Minutes 06.01.06

Minutes 06.01.06

University of Virginia School of  Medicine
Curriculum Committee

Surgery Conference Room, 4:00 p.m.                       

Present (underlined) were: Reid Adams, Gretchen Arnold, Eve Bargmann,  Daniel Becker, Robert BloodgoodGene Corbett, John Gazewood, Jennifer Harvey, Donald Innes (Chair),  Howard Kutchai, Marcus Martin, Chris Peterson, Jerry Short, Bill WilsonDevin Mackay, Kavita  Sharma, Karen Knight(guest), Debra Reed (secretary)

  1. Kavita Sharma, President of the Mulholland Society, and Devin Mackay, SMEC representative, were welcomed as the new student members of the Curriculum Committee.  

    Sixtene Valdelivre was praised for her outstanding participation on the Committee during the 05-06 academic year.  Her insight and involvement in Committee discussions was invaluable.

  2. Duty Hours for Medical Students.  The potential need to actively monitor the clinical duty hours of medical students was discussed. The Curriculum Committee policy on duty hours for medical student was considered adequate, meeting the LCME standards. The current policy is:

    Clinical Service Work Hours - Medical students rotating on clinical services (clerkships, selectives and electives) should be subject to the same principles that govern the 80-hour work week for residents. Clerkship directors are responsible for monitoring and ensuring that duty hours are adjusted as necessary. Student duty hours should be set taking into account the effects of fatigue and sleep deprivation on learning and patient care. In general, medical students should not be required to work longer hours than residents*. (Curriculum Committee 9/9/2004) http://www.med-ed.virginia.edu/handbook/policy/attendance-page#clerks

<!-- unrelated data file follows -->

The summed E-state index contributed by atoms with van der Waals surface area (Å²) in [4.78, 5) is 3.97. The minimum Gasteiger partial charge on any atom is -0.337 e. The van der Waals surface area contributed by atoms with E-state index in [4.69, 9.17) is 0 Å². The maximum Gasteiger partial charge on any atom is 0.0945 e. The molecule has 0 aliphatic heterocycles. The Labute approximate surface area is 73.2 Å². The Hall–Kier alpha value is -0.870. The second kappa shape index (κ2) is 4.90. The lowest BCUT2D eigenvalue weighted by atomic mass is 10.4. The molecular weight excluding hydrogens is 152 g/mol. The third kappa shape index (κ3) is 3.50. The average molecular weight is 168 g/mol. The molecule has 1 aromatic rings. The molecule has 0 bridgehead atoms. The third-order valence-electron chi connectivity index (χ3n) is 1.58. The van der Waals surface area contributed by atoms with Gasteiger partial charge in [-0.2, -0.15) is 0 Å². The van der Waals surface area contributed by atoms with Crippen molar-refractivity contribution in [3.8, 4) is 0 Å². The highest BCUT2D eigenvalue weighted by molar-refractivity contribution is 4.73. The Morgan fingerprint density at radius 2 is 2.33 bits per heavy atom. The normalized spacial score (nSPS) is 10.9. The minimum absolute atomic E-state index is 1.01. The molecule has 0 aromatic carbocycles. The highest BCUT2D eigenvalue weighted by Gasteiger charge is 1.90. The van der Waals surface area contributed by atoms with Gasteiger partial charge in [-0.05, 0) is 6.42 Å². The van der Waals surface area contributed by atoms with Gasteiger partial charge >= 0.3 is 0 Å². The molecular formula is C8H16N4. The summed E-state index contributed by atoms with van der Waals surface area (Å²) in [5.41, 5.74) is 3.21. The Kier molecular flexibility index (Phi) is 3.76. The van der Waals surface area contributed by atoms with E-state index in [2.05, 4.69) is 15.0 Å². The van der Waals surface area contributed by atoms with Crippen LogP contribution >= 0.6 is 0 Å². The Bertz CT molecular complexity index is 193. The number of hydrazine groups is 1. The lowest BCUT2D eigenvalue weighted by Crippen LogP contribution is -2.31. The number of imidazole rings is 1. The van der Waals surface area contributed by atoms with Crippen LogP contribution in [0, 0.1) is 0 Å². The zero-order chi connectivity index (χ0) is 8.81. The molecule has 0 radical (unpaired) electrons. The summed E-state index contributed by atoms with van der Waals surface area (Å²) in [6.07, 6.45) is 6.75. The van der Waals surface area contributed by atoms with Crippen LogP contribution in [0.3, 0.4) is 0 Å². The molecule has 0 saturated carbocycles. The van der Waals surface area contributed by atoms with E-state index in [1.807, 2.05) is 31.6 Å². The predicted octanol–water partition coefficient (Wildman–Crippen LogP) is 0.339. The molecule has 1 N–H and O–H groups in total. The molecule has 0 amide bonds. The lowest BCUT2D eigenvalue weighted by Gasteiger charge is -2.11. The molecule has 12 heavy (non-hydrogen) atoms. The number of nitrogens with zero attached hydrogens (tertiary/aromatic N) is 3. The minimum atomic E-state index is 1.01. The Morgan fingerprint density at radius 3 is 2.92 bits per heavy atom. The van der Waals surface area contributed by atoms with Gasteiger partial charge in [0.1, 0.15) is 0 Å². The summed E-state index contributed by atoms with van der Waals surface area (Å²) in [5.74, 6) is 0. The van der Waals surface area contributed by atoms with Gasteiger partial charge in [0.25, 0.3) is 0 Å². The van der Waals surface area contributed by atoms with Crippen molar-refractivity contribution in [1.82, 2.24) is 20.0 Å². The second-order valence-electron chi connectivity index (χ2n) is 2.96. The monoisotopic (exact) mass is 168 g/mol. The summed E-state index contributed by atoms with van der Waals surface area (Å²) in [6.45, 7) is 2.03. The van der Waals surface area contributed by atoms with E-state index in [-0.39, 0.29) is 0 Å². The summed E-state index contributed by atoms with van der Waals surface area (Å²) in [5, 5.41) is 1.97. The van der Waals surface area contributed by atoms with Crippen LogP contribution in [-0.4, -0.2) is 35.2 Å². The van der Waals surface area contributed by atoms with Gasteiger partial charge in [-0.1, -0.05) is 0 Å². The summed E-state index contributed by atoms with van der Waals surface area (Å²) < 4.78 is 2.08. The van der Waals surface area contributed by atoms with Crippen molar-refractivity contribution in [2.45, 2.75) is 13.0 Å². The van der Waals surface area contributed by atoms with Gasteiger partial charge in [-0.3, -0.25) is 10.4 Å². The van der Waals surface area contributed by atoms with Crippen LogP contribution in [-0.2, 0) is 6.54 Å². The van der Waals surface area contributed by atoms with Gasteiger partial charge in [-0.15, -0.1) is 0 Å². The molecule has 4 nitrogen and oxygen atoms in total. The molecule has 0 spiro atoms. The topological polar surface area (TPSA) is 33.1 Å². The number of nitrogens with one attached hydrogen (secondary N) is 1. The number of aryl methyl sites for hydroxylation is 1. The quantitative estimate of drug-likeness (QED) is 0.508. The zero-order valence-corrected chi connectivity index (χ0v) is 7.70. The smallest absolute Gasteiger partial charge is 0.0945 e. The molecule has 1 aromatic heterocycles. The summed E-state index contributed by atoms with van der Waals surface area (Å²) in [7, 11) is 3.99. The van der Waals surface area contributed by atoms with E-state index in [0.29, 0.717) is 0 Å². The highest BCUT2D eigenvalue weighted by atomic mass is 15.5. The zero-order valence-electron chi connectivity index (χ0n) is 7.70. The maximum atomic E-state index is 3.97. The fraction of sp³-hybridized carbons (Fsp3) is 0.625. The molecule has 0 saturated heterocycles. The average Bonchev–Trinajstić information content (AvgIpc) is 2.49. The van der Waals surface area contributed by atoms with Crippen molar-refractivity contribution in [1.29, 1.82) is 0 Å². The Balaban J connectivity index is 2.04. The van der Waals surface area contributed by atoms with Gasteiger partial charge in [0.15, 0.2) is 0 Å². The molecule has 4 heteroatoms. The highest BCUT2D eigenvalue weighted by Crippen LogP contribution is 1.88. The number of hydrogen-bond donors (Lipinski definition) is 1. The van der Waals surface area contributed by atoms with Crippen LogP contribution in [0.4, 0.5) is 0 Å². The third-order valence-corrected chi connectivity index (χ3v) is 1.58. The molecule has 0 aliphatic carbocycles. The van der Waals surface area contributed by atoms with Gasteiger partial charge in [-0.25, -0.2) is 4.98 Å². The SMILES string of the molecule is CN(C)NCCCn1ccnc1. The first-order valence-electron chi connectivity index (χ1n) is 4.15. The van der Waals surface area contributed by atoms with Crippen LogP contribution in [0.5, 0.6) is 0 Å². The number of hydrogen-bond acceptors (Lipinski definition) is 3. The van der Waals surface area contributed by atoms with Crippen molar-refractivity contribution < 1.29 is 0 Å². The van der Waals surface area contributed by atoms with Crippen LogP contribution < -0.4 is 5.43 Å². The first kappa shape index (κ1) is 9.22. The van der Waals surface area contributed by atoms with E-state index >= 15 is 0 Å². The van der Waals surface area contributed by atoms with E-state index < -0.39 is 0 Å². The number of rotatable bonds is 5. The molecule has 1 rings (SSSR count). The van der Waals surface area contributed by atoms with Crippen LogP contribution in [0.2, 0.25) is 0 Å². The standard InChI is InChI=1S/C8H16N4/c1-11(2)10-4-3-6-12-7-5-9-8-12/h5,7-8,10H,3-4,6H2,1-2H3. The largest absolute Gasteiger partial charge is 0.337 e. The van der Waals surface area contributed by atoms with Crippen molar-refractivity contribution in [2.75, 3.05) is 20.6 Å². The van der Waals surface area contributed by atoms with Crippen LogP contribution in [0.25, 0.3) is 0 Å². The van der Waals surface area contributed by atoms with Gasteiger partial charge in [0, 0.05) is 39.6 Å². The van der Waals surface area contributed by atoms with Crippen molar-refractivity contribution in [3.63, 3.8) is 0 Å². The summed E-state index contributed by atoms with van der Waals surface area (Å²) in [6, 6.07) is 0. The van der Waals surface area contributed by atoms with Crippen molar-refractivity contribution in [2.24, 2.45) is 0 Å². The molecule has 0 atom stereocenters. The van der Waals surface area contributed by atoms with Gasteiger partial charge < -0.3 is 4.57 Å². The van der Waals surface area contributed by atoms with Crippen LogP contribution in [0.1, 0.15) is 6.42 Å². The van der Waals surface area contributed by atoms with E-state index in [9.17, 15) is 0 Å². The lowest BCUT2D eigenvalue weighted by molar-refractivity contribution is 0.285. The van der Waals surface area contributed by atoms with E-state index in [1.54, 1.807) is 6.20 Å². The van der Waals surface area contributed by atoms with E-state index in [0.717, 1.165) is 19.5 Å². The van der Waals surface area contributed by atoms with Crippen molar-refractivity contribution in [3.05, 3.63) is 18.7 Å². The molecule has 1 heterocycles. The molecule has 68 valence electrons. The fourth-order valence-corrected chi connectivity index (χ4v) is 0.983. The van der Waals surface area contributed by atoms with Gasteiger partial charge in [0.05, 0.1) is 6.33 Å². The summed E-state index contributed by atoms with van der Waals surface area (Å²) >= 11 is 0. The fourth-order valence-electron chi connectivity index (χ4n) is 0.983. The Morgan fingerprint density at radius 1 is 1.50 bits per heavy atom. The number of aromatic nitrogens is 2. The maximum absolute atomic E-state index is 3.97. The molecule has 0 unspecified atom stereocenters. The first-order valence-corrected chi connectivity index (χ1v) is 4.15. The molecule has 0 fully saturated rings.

Suggestions for possible ways to monitor adherence to the policy included:

    a) Medical Student Advocacy Committee oversight
    b) A system similar to the "Praise/Concern" cards with monitoring through Student Affairs
    c) Use of the "Listening Post" anonymous website on the Student Portal
    d) Add to the Clerkship Evaluation a question about average hours worked

    The ability to make real time adjustments is a downside of suggestions a & d. The ability to have real time monitoring as in b & c raises the possibility that student might feel intimidated. The danger of "counting hours" becoming primary in medical education was raised as a valid concern in light of the resident situation. Drs. Wilson and Innes will draft a plan and report back to the committee.

  3. Handouts to Medical Academic Support.  The Principles of Medicine Committee Directors (Bob Bloodgood and John Gazewood) were asked to have all the first and second year course directors send a copy of their handouts to Mary O'Leary in Medical Academic Support for use in the tutorial program.

  4. Information Management.  Karen Knight updated the Committee on the Information Management/Critical Thinking (IMCT) curriculum for the four years of medical school.  The IMTC curriculum derives primarily from competency #2 and #10, but has links to all in a broad sense of education. The Members of the Health Sciences Library and the Office of Medical Education work closely with the School of Medicine Faculty and Curriculum Committee to plan and develop appropriate learning interventions throughout the undergraduate curriculum.